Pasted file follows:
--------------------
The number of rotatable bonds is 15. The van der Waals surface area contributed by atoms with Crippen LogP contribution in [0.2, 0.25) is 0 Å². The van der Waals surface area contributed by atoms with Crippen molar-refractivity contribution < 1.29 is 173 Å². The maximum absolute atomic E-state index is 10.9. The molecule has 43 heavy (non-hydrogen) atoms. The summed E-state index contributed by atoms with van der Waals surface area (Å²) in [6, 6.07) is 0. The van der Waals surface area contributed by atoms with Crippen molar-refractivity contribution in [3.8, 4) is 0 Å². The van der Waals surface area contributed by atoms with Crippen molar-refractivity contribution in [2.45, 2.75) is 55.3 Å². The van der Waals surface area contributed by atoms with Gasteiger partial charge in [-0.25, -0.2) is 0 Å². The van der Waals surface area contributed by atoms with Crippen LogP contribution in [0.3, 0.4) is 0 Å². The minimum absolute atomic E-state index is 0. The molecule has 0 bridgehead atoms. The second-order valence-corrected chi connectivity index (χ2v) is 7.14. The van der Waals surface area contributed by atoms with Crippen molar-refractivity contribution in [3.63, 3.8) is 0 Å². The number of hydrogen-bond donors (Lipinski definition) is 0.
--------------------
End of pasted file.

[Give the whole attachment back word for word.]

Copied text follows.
The number of rotatable bonds is 15. The van der Waals surface area contributed by atoms with Crippen LogP contribution in [0.2, 0.25) is 0 Å². The van der Waals surface area contributed by atoms with Crippen molar-refractivity contribution < 1.29 is 173 Å². The maximum absolute atomic E-state index is 10.9. The molecule has 43 heavy (non-hydrogen) atoms. The summed E-state index contributed by atoms with van der Waals surface area (Å²) in [6, 6.07) is 0. The van der Waals surface area contributed by atoms with Crippen molar-refractivity contribution in [3.8, 4) is 0 Å². The van der Waals surface area contributed by atoms with Crippen molar-refractivity contribution in [2.45, 2.75) is 55.3 Å². The van der Waals surface area contributed by atoms with Gasteiger partial charge in [-0.25, -0.2) is 0 Å². The van der Waals surface area contributed by atoms with Crippen LogP contribution in [0.3, 0.4) is 0 Å². The minimum absolute atomic E-state index is 0. The molecule has 0 bridgehead atoms. The second-order valence-corrected chi connectivity index (χ2v) is 7.14. The van der Waals surface area contributed by atoms with Crippen molar-refractivity contribution in [3.63, 3.8) is 0 Å². The number of hydrogen-bond donors (Lipinski definition) is 0.